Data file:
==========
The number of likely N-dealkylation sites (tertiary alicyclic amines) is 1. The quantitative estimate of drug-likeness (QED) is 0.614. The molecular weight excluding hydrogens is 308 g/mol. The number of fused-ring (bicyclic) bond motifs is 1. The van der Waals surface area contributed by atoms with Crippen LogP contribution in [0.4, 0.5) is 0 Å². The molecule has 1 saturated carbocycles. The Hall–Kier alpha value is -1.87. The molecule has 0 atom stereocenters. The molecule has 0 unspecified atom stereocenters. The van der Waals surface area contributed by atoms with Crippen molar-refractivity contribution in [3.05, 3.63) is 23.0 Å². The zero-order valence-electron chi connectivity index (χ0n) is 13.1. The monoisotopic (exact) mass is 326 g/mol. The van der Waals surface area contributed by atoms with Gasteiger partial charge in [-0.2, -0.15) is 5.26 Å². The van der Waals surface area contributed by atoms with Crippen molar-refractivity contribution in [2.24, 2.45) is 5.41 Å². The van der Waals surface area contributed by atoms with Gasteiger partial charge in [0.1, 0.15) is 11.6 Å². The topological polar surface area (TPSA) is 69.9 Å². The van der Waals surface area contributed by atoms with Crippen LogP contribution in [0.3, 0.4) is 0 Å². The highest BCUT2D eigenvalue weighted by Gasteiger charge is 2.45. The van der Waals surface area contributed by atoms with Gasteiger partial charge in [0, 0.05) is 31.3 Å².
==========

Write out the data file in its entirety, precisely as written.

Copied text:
The number of likely N-dealkylation sites (tertiary alicyclic amines) is 1. The quantitative estimate of drug-likeness (QED) is 0.614. The molecular weight excluding hydrogens is 308 g/mol. The number of fused-ring (bicyclic) bond motifs is 1. The van der Waals surface area contributed by atoms with Crippen LogP contribution in [0.4, 0.5) is 0 Å². The molecule has 1 saturated carbocycles. The Hall–Kier alpha value is -1.87. The molecule has 0 atom stereocenters. The molecule has 0 unspecified atom stereocenters. The van der Waals surface area contributed by atoms with Crippen molar-refractivity contribution in [3.05, 3.63) is 23.0 Å². The zero-order valence-electron chi connectivity index (χ0n) is 13.1. The monoisotopic (exact) mass is 326 g/mol. The van der Waals surface area contributed by atoms with Gasteiger partial charge in [-0.2, -0.15) is 5.26 Å². The van der Waals surface area contributed by atoms with Crippen molar-refractivity contribution in [2.24, 2.45) is 5.41 Å². The van der Waals surface area contributed by atoms with Gasteiger partial charge in [0.1, 0.15) is 11.6 Å². The topological polar surface area (TPSA) is 69.9 Å². The van der Waals surface area contributed by atoms with Crippen LogP contribution in [0.3, 0.4) is 0 Å². The highest BCUT2D eigenvalue weighted by Gasteiger charge is 2.45. The van der Waals surface area contributed by atoms with Gasteiger partial charge in [0, 0.05) is 31.3 Å².